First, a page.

Camp Breckinridge, Kentucky – WWII Prisoner of War Camp

Kentucky History Corner Update January 31st, 2013

Camp Breckinridge, Kentucky – WWII Prisoner of War Camp


German POWS Enjoying a Meal While Being Held at Camp Breckinridge, KY


A View of The Courtyard of Camp Breckinridge, KY

Camp Breckinridge was an Army post built in 1942, on 36,000 acres, at a cost of $39,000,000. It was named for John C. Breckinridge, US Vice President, 1856-60; Confederate Secretary of War, 1865. The camp was created as infantry training center for up to 40,000 men. Used during WW II, 1943-46, as prisoner of war camp for as many as 3,000 enlisted men of German Army. Camp deactivated in 1949. During Korean War, 1950-54, the camp reopened for training of infantry. From 1954 to 1963 it was used for summer training of 4,500 National Guard troops. Disposal of the camp by the Army began in 1963. The Dept. of Labor obtained 853 acres for Job Corps Training Center opened in 1965. Remaining acreage acquired by individuals, city of Morganfield and state of Kentucky.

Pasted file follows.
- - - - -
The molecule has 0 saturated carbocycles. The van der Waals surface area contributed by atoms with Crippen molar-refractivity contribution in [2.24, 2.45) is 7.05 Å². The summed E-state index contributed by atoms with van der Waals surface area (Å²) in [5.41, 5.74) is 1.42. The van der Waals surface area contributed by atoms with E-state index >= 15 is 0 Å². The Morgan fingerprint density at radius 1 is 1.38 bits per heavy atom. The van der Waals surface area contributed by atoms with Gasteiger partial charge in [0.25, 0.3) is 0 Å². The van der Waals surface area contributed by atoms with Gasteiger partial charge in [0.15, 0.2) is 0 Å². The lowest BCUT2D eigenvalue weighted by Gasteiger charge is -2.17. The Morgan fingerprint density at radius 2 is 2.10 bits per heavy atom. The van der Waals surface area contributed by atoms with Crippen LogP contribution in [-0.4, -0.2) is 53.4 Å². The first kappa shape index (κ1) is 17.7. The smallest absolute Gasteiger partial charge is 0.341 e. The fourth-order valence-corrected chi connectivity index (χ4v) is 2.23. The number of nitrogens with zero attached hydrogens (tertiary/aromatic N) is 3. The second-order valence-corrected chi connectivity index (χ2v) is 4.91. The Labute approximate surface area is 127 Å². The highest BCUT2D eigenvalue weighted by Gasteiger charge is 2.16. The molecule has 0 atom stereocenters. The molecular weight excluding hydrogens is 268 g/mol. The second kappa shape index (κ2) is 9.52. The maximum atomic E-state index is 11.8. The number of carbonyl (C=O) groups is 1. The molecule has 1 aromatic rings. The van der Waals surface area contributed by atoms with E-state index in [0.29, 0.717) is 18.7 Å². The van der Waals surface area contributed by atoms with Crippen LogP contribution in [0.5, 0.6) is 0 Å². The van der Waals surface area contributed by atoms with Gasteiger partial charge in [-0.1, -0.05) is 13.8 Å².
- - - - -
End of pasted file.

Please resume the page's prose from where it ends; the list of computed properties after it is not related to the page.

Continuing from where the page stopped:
A prisoner of war, German Daniel Mayer, spent his captivity in Morganfield, and painted over 40 pastoral scenes and historic murals in the Officers Club ballroom. One of these murals can be seen below.

POW murals.

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